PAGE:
In review of ED utilization reduction strategies, data regarding impact on safety, outcomes in short supply
Emergency providers need a seat at the table’ in discussions about ED utilization going forward
In an effort to drive down costs, health care organizations have focused intently in recent years on developing strategies to curb ED utilization. While some of these strategies have been based in the ED, there have also been a number non-ED based interventions. However, what remains unclear is not just which of these strategies are most effective, but also whether they are associated with unintended consequences. (Also see "Any changes in ED utilization hinge on delivery system reform," p. 10)
It’s an issue of high importance to ED providers and policy makers alike, particularly as the health reform law ushers in changes intended to give many more people access to coverage and care. It is not yet apparent whether large numbers of newly insured patients will cause ED volumes to spike, as they did initially in Massachusetts when that state implemented health reform a few years ago. Nevertheless, to gather added insight on what is known about ED-utilization reduction strategies, investigators looked at the available evidence regarding five types of non-ED-based interventions, including:
• patient education;
• patient financial incentives;
• the creation of additional non-ED capacity;
• pre-hospital diversion;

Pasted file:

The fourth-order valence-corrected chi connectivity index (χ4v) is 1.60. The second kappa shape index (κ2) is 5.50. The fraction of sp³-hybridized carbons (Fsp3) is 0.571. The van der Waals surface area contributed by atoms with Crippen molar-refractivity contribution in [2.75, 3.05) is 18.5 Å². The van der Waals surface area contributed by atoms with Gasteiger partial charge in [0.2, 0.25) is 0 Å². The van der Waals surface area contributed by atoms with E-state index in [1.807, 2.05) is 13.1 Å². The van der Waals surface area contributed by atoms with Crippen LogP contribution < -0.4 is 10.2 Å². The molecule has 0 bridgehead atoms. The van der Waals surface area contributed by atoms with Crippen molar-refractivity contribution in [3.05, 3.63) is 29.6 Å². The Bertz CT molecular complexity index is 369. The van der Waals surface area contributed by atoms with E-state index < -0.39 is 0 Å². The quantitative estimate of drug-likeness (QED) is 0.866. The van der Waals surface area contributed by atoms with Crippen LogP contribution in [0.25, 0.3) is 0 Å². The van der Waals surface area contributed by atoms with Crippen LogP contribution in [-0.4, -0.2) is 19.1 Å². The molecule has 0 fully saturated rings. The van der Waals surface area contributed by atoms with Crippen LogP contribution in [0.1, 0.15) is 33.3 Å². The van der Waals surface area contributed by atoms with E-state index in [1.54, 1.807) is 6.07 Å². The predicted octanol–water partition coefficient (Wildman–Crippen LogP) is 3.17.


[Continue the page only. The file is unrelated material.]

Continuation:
• managed care.
The investigators conducted a systematic review of 39 studies, including 34 that were observational and five that were randomized controlled trials.1 What they found was that interventions that can be broadly categorized as patient education were associated with the greatest magnitude of reductions, but this does not necessarily mean that educational strategies offer more potential to reduce ED use than the other types of interventions, according to co-author Jesse Pines, MD, MBA, MSCE, director of the Office of Clinical Practice Innovation and professor of emergency medicine at George Washington University School of Medicine and Health Sciences in Washington, DC.
"To say that education is more effective than other types of interventions is probably a stretch just because the interventions were so heterogeneous," says Pines. "But the most effective intervention we found was actually an educational intervention that involved giving patients information about ear infections in kids, and also giving parents specific medicine that can help with the symptoms of ear infection to reduce the need for a face-to-face visit."
Notably, none of the educational interventions studied involved general education about when to use the ED versus clinics or primary care physicians (PCP) a type of intervention that figures prominently in Washington state’s well-publicized efforts to reduce ED utilization. "We were looking at specific clinical conditions," says Pines.